The issue for the courts may be the reasonable expectation of privacy under the Fourth Amendment, but the issue for patients may be the confidentiality of the doctor-patient relationship. Yes, our privacy practice notices under HIPAA give some sense of required or permitted disclosures, but I’d venture to say that most patients do not give much thought that some day, the state might just subpoena their medical or mental health records.
Who is ready to move on Big Data? Auditors!
Thanks to audit firms, Math Men are taking over Madison Avenue
Deloitte has purchased Seattle digital ad agency, Banyan Branch. Price Waterhouse Coopers has picked up New York digital creative shop, BGT. And so it continues: business consultancies are aggressively moving into what has traditionally been the marketing/advertising space serviced by agencies and their holding companies. It’s a sign that clients have finally woken up. For years, there was little accountability by agencies for the vast amounts of money they persuade clients to spend on “branding” exercises. Those Super Bowl TV spots make a client CEO feel good on the golf course—but are virtually impossible to relate to an effect on sales.
… Even Sir Martin Sorrel, CEO of the world’s largest advertising holding company, WPP, recently proclaimed: “We are no longer Mad Men, we are Math Men.”
For my researching students...
Congress.gov Beta Legislative Site Readies for Prime Time as the new official website – replacing THOMAS
by Sabrina I. Pacifici on November 9, 2013
News release: “The free legislative information website, Congress.gov, is transitioning into its permanent role as the official site for federal legislative information from the U.S. Congress and related agencies. The site, which launched in beta form last fall and features platform mobility, comprehensive information retrieval and user-friendly presentation, is replacing the nearly 20-year-old THOMAS.gov. Beginning Nov. 19, typing Thomas.gov into a web browser will automatically redirect to Congress.gov. @Thomasdotgov Twitter followers will be transferred to the @Congressdotgov account. THOMAS.gov will remain accessible from the Congress.gov homepage through late 2014 before it is retired. When the Library of Congress, in collaboration with the U.S. Senate, U.S. House of Representatives and the Government Printing Office (GPO) released Congress.gov as a beta site in the fall of 2012, it included bill status and summary, member profiles and bill text from the two most recent congresses at that time – the 111th and 112th. In the year since, Congress.gov has expanded with the additions of the Congressional Record, committee reports, direct links from bills to cost estimates from the Congressional Budget Office, legislative process videos, committee profile pages and historic access reaching back to the 103rd Congress. Users have been invited to provide feedback on the site’s functionality, and many of those suggestions have been incorporated along with the data updates. Additional content will be incorporated throughout 2014 – including nominations, treaties and communications – before THOMAS.gov is formally retired. THOMAS, named for Thomas Jefferson, was launched by the Library in 1995 as a bipartisan initiative of Congress. It averages 10 million visits each year. [Facebook had 164 million unique visitors in September. So 10 million is less than 2 days on Facebook. https://siteanalytics.compete.com/facebook.com/ Bob] The system has been updated over the years, but its foundation can no longer support the capabilities that today’s Internet users have come to expect, including access on mobile devices. Using best practices for retrieving and displaying information, the refined, user-friendly Congress.gov system makes finding and using legislative information more intuitive, comprehensive and accessible than the existing system.”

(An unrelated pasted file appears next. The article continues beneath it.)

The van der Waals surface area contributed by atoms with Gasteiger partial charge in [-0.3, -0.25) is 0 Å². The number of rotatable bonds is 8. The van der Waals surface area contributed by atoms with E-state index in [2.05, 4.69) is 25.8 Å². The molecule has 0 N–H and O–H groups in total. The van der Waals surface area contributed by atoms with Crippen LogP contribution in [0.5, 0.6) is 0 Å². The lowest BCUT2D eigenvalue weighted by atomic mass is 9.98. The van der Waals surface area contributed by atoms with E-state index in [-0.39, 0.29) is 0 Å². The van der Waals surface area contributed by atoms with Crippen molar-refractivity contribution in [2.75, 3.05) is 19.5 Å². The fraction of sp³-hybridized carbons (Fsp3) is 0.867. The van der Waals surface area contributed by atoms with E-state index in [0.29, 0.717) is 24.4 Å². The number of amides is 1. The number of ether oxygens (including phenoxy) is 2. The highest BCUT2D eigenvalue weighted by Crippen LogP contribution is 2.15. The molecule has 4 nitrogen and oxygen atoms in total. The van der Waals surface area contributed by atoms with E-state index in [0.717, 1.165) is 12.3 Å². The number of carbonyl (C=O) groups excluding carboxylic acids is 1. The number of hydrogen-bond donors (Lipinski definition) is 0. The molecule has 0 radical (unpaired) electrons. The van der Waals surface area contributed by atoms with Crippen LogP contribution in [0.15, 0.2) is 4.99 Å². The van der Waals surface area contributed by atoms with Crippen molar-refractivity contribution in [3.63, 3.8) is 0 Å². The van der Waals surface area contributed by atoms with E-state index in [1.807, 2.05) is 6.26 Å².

Run through the rain or wait a few minutes?
– Available for iOS & Android, Nooly is a weather app that predicts the exact minute rain or snow will start, the exact time light rain turns into thunderstorm conditions, and when exactly the storm will end. Each one of Nooly’s predictions is for an area of 0.4 square miles. Nooly predicts the minute rain starts, but it is only for the US and southern parts of Canada.
“Ain't technology wonderful?”
Motorola wants to tattoo a mic on your throat
Every week, and it's free!
… Khan Academy and Getty Museum are partnering.
… The Wikipedia Education Program, which has encouraged educators to have students contribute to Wikipedia as part of their coursework, is spinning out into its own non-profit, the Wiki Education Foundation.
… “A $1-billion plan to put an iPad into the hands of every Los Angeles student and teacher could prove difficult to sustain financially after about three years, based on figures provided by the L.A. Unified School District.”
… A story in the New Republic highlights more silliness emanating from the Common Core State Standards – this time, how the standards rate literature’s complexity. The CCSS has adopted Lexiles, a rating system developed by the MetaMetrics corporation, to ascertain how challenging reading materials are. Apparently Hunger Games is more complex than the Grapes of Wrath; Mr Popper’s Penguins is more complex than To Kill a Mockingbird; and Slaughterhouse Five has a fourth-grade reading level.